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This Group Has A Lot More In Us – Larmour

This Group Has A Lot More In Us – Larmour

Jordan Larmour’s dream first year in professional rugby reached new heights on Saturday when the 20-year-old was crowned a Six Nations Grand Slam champion. The ‘baby’ of the Ireland squad, it has been a stunning introduction for Larmour who began the season with his main goal to be a regular on the Leinster ‘A’ team.

The blue jersey Jordan Larmour has starred in during the 2017/18 campaign has been the Leinster senior one, his stepping ability, searing pace and eye for the try-line marking him out as one of the most talked-about young players in Irish Rugby. His tries away to Ulster and Munster are already destined for the career highlights reel.

Larmour’s eye-catching form with Leinster, particularly from the festive derbies on into his first two Champions Cup starts against Montpellier and Glasgow Warriors, led to Joe Schmidt including the uncapped Dubliner in his Six Nations squad for the opening rounds, with Larmour having been exposed to the workings of the national camp last year when with the Ireland Under-20s.

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His senior debut quickly followed in the second round win over Italy and he added two more caps off the bench against Scotland and England in the last ten days, continuing his meteoric rise at the highest level of the game. And the first-year Leinster Academy player has looked far from out of place.

Schmidt had the confidence to give Larmour the number 23 jersey for Ireland’s final two games of their title-winning campaign, and having been introduced for the injured Bundee Aki in the 56th minute against England, he made his presence felt at outside centre with seven tackles, three carries and 30 metres made.

The Ireland head coach said afterwards: “Jordan Larmour hadn’t trained at 13 at all but we were going to put Joe Carbery at ten so we knew we couldn’t put him at 13 – he’s quite talented but he’s not two people! Jordan found his feet very well. Keith Earls might disagree – he might have gone over in the corner. It’s a great learning opportunity for Jordan.”

Schmidt was referencing Larmour’s 57th-minute run from an overhead pass by Garry Ringrose which saw him eventually hauled down a few metres from the English line, with Earls up in support a pass on the outside. You could hardly blame the youngster for having a cut himself given Ireland had England exactly where they wanted them at 21-5.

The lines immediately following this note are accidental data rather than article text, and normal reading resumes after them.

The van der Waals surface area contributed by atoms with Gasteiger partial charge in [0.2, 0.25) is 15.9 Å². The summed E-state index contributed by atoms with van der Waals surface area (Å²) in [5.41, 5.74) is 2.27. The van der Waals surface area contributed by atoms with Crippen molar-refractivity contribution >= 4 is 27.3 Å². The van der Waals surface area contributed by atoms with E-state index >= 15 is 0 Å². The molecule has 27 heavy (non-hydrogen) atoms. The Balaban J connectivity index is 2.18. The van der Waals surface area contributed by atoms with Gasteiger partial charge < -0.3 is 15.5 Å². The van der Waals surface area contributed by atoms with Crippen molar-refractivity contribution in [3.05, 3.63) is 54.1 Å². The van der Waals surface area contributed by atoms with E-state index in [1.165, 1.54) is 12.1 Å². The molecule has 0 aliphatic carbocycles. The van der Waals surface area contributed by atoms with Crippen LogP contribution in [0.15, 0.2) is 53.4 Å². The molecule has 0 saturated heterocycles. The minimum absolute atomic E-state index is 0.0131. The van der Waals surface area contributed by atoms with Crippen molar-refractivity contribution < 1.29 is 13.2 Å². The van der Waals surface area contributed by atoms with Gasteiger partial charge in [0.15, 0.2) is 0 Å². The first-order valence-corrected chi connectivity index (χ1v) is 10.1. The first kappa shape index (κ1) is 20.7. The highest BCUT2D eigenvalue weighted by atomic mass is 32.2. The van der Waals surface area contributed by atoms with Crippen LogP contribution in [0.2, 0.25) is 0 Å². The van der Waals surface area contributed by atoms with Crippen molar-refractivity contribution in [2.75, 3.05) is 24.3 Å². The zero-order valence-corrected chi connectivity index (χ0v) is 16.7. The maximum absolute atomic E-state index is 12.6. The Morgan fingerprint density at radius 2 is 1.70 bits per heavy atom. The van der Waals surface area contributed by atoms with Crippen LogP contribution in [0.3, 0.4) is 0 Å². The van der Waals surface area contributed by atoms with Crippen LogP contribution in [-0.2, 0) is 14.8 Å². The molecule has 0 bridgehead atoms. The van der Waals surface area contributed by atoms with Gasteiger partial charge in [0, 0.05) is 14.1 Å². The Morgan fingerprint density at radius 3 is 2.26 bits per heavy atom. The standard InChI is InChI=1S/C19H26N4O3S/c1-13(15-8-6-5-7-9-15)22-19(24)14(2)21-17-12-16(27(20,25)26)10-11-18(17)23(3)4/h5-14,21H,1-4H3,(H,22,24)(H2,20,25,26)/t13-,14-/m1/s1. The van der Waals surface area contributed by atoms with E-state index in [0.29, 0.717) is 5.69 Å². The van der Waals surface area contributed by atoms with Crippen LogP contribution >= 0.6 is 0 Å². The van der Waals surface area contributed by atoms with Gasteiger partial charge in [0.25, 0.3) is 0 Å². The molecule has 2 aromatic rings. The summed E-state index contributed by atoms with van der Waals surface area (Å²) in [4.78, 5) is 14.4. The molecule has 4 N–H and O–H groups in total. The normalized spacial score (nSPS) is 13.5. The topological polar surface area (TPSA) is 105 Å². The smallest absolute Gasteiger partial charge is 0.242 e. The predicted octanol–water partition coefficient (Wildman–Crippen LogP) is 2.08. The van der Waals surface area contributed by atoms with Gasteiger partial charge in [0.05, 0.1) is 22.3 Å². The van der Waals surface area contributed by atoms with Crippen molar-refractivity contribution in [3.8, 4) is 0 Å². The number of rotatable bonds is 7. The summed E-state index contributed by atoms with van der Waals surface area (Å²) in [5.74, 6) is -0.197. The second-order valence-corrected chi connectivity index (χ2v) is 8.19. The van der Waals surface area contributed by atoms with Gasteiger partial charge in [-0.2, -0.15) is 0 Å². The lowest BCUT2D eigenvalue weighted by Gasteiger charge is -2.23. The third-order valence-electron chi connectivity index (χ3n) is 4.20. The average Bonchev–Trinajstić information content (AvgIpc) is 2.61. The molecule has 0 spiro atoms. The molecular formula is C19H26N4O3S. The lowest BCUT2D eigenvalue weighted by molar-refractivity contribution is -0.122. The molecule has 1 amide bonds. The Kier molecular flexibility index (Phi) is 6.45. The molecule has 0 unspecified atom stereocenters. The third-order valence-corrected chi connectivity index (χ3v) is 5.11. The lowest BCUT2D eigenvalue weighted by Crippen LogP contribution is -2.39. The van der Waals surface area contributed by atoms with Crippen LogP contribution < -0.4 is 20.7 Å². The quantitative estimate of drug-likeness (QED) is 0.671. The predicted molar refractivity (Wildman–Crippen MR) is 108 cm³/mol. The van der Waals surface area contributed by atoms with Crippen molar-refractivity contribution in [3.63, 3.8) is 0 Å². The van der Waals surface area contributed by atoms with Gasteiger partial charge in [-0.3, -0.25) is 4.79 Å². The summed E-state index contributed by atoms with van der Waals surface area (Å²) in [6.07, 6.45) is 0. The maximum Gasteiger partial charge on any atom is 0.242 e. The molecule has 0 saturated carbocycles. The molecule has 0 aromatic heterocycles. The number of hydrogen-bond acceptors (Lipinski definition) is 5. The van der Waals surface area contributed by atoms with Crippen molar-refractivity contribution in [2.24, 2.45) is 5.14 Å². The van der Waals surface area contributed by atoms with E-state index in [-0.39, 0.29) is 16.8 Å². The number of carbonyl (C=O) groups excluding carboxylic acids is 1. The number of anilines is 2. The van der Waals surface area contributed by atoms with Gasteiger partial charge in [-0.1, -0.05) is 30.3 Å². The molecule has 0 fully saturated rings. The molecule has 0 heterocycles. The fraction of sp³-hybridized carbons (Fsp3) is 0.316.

Larmour was quick to praise the players around him when asked afterwards about what it is like being sent on to play in the Grand Slam decider. “It was very tough and physical, but having the likes of Garry when I went into 13 – because I hadn’t got many reps at 13 during the week – but having him was a big help,” admitted Larmour.

“Having Johnny, Jacob Stockdale and Garry, they were all talking to me. It was all calm, we knew the game-plan. We knew how we were going to defend, how we were going to attack. It was just about coming on and fitting in really.

“It’s pretty special (to win the Grand Slam). I remember back to 2009 when I was at home (as an 11-year-old kid) watching the lads win the second Grand Slam. It’s a special feeling to do it with this group of players.

“At the start of the season, if you told me I’d be in a Grand Slam-winning team, I wouldn’t have believed you at all. It’s been a very special year for me and it just shows that hard work can pay off. This season I was just hoping to play with Leinster ‘A’ and maybe get a few caps with the Leinster senior team. To break into that team and kick on here is really special.”

Larmour said that the Irish squad came to London determined to win the Grand Slam on their terms, despite talk of an expected backlash from a wounded England side. “We went out with a mindset to go after the game, go after England. We had to go out and take our chances and grab them with both hands. And then just have belief in your own product….don’t shy away from any challenges, just front up.”

The St. Mary’s College clubman counts himself fortunate to be able to work with coaches of the calibre of Schmidt, Andy Farrell, Richie Murphy, Leo Cullen, Stuart Lancaster and Girvan Dempsey. He has made a giant splash so early in his career, but it is clear that Larmour’s infectious appetite for hard work and improving his game will earn him further opportunities for both province and country in the near future.

While winning his first silverware with Leinster will be the next target, the prospect of a three-match tour of Australia in June when he could make his first Ireland start is one to relish. Notably, the first Test against the Wallabies in Brisbane is on the eve of Larmour’s 21st birthday.

“It’s been a good season so far. I’m just loving playing rugby at the moment and I’m just going to keep it that way,” he admitted. “It’s good to get the Grand Slam but this group has a lot more in us. We need to keep working and keep improving and building towards the World Cup – that would be the main goal. The focus shifts to the summer tour now and getting the work done so we can have a good tour.”